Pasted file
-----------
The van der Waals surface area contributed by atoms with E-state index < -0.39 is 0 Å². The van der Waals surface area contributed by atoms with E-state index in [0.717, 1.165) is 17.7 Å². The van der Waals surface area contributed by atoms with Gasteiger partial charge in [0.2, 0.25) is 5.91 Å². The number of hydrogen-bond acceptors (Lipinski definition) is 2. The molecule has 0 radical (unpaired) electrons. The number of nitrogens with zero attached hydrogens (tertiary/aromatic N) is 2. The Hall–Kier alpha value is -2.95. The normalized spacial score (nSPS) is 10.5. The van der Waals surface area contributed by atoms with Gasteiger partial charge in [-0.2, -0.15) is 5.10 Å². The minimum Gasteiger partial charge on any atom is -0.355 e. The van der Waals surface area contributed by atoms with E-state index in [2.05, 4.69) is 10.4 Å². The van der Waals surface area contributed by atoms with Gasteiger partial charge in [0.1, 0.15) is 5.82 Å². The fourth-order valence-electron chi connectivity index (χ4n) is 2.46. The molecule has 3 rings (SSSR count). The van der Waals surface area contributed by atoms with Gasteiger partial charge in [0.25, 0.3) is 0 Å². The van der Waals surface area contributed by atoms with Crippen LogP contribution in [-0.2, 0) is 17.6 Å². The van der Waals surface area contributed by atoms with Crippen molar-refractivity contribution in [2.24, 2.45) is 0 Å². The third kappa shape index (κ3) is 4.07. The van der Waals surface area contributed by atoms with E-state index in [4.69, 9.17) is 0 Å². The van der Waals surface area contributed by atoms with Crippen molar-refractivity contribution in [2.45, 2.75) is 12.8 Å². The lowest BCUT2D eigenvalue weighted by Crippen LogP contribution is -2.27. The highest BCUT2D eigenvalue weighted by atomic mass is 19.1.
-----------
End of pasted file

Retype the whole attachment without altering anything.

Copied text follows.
The van der Waals surface area contributed by atoms with E-state index < -0.39 is 0 Å². The van der Waals surface area contributed by atoms with E-state index in [0.717, 1.165) is 17.7 Å². The van der Waals surface area contributed by atoms with Gasteiger partial charge in [0.2, 0.25) is 5.91 Å². The number of hydrogen-bond acceptors (Lipinski definition) is 2. The molecule has 0 radical (unpaired) electrons. The number of nitrogens with zero attached hydrogens (tertiary/aromatic N) is 2. The Hall–Kier alpha value is -2.95. The normalized spacial score (nSPS) is 10.5. The van der Waals surface area contributed by atoms with Gasteiger partial charge in [-0.2, -0.15) is 5.10 Å². The minimum Gasteiger partial charge on any atom is -0.355 e. The van der Waals surface area contributed by atoms with E-state index in [2.05, 4.69) is 10.4 Å². The van der Waals surface area contributed by atoms with Gasteiger partial charge in [0.1, 0.15) is 5.82 Å². The fourth-order valence-electron chi connectivity index (χ4n) is 2.46. The molecule has 3 rings (SSSR count). The van der Waals surface area contributed by atoms with Gasteiger partial charge in [0.25, 0.3) is 0 Å². The van der Waals surface area contributed by atoms with Crippen LogP contribution in [-0.2, 0) is 17.6 Å². The van der Waals surface area contributed by atoms with Crippen molar-refractivity contribution in [2.24, 2.45) is 0 Å². The third kappa shape index (κ3) is 4.07. The van der Waals surface area contributed by atoms with E-state index in [4.69, 9.17) is 0 Å². The van der Waals surface area contributed by atoms with Crippen molar-refractivity contribution in [2.45, 2.75) is 12.8 Å². The lowest BCUT2D eigenvalue weighted by Crippen LogP contribution is -2.27. The highest BCUT2D eigenvalue weighted by atomic mass is 19.1.